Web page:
About this Plan
Cygnet. Free flight scale 1/16th model.
Quote: "An 'up-to-the-minute' model that should appeal to all. Those of our readers who hare criticised the absence of drawings in which all details are full-sized will find their requirements fully met this month.
IN the 'Cygnet', General Aircraft Ltd have produced a machine that combines good flying qualities with maximum safely and comfort. The original design had a single fin and a conventional undercarriage. The present nose wheel underearriage has simplified both take of and landing problems. In fact, it is the boast of the makers that the Cygnet lands perfectly with hands and feet off. Take-off and taxiing have been made easy by means of the novel undecart, insomuch that the Cygnet is very easy to handle on the ground, there being no sign of swing as with most aircraft. Even taking off cross wind is quite simple, whilst perfect visibility is afforded, as the cowling lies flat and well below eye level.
Construction is all metal, the wings and tailplane being stressed skin, whilst the rear oval part of the fuselage is monocoqued. Power is either a Cirrus Major 150 hp or a Gipsy Major 130 hp engine. The interior of the Cygnet is not unlike that of a car, allowing plenty of leg room and ample luggage space behind the side-by-side seats. All the switches are within easy reach from either seat, although the pilot usually sits on the left.
The maximum speed is 135 mph, whilst the cruising speed on 70 per cent power is 115 mph. Instead of a landing speed the Cygnet has a 'landing range' that is a coloured sector marked on the air-speed indicator. All the pilot has to do is to keep the needle of the air-speed indicator within this sector. This is very simple, as the safe area is between 60 and 80 mph.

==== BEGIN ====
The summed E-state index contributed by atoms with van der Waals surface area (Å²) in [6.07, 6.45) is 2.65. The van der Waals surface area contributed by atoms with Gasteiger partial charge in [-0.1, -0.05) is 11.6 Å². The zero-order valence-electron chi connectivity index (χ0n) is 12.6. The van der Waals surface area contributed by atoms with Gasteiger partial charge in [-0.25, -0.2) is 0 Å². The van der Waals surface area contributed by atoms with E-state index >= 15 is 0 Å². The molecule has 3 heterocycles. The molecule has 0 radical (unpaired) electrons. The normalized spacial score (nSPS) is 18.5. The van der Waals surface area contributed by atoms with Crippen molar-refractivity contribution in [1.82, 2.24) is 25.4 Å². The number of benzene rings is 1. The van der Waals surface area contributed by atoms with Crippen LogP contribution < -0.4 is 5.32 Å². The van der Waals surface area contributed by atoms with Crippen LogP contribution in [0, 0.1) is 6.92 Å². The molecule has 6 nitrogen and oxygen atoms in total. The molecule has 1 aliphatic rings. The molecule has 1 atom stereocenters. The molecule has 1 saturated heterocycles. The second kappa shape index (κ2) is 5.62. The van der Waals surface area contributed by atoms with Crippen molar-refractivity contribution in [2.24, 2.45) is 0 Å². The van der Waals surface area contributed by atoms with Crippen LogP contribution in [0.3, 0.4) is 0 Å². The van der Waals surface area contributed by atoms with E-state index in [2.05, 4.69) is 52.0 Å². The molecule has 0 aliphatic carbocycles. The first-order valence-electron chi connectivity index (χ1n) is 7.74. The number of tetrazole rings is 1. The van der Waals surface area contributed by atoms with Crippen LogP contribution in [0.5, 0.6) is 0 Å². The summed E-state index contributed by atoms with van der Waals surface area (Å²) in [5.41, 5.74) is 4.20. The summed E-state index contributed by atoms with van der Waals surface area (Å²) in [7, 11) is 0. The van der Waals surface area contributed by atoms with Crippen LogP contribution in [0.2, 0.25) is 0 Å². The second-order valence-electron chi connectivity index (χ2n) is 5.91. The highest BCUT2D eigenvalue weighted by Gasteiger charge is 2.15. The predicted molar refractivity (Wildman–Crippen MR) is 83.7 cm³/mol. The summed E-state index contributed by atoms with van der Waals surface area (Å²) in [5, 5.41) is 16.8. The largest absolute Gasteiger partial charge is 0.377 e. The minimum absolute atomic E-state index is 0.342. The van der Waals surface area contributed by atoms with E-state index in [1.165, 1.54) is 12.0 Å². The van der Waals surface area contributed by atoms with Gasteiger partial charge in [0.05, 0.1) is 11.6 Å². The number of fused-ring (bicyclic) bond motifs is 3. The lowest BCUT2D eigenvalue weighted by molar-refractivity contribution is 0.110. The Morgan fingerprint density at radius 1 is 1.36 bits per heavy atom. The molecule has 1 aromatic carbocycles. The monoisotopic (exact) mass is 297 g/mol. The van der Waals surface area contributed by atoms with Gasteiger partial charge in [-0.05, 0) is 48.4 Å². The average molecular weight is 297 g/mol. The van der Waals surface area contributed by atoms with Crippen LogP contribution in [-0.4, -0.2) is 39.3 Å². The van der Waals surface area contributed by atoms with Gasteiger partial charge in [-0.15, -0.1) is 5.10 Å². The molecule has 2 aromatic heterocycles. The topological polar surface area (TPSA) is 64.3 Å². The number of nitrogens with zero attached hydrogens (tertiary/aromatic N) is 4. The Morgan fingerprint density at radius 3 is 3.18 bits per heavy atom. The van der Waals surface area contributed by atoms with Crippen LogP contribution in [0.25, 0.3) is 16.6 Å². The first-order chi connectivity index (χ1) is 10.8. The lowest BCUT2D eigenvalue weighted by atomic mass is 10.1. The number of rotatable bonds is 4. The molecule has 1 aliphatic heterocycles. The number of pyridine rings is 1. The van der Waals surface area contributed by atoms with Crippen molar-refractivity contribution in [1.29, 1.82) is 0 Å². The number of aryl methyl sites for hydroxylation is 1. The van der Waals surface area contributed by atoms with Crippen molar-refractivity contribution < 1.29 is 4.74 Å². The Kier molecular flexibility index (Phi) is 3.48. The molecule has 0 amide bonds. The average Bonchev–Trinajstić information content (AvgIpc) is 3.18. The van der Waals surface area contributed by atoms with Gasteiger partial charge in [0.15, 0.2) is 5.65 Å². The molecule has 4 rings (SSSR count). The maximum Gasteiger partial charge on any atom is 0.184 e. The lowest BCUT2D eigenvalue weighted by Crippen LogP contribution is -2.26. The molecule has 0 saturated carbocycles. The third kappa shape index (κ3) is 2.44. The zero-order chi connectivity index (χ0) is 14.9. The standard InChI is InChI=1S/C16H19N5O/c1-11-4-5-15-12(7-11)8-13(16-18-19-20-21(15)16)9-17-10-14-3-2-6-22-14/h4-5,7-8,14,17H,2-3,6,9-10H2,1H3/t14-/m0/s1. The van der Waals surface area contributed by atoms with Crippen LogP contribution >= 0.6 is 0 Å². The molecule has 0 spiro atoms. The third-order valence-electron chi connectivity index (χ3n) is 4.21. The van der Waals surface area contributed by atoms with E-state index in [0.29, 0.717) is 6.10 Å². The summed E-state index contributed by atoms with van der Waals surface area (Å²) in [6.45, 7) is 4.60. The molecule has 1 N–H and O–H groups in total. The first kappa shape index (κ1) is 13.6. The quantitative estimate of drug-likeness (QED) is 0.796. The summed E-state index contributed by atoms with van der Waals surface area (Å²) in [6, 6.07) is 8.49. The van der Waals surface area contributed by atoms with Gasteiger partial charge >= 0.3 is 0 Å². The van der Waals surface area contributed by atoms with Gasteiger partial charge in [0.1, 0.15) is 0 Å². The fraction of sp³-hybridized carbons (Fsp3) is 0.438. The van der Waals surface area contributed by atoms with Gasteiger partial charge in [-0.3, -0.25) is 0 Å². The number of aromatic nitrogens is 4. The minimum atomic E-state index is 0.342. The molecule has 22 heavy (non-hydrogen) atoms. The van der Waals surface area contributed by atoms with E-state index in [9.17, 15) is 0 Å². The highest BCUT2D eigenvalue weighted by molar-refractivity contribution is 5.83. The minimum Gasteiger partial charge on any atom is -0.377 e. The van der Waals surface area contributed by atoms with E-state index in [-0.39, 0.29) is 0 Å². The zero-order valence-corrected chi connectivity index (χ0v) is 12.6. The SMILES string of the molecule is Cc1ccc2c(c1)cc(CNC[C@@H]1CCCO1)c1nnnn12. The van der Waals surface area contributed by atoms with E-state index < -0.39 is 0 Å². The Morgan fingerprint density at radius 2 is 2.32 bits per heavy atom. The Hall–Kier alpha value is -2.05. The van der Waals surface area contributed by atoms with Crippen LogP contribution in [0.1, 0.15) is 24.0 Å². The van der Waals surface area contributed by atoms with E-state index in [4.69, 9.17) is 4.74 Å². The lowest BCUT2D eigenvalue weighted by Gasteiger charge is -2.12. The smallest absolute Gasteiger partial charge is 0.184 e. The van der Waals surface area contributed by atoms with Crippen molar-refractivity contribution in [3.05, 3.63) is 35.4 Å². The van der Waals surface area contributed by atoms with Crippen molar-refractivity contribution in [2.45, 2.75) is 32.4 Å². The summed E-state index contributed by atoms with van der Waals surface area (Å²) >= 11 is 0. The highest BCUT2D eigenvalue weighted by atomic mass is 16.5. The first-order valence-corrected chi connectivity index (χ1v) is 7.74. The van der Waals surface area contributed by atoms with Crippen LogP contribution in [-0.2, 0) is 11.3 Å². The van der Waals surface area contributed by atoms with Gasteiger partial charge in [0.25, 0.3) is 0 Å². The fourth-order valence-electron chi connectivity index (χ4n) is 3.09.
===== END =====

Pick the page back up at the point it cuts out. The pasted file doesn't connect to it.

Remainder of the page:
The range is 445 miles on 27 gallons of petrol. When fully loaded the weight is 2,200 lb, and when empty 1,475 lb. Service ceiling is 14,000 ft with either engine. All the other performance figures are with the Cirrus Major, those with the Gipsy Major being slightly lower except for the range, which is 460 miles.
Considerable numbers of Cygnets have already been exported to Australia, India, Brazil, America, and other countries which still enjoy civil flying.
The author's main reason for choosing the Cygnet was that it presented some really interesting features, as well its making a good flying model. The scale of 3/4 in to the foot makes quite a large-sized plane of 25-7/8 in. This scale proved almost too large for the Aeromodeller's pages. As the reader will see, the plans have cut through the border at several points.
A glance at the plan will make clear the advantages of this plane as a flying model, ample dihedral and the twin tails both going to make it unusually stable. Before commencing the model the plans should be traced. 'A' 'A' and 'B' 'B' being joined together. In order to save time only the ribs and bulkheads need be traced, waxed paper being placed over the plan to protect it.
Begin by cutting out all the ribs and bulkheads from medium balsa. Only the four try 1/16 in by 1/8 in slots are cut in the formers, the remainder being lightly marked in pencil. The four main stringers can now be cut out from 1/16 sheet, the portion between Fa and F5 being included. Next add the remainder of the stringers..."
Update 07/08/2019: Added article, thanks to aeromeddeler.
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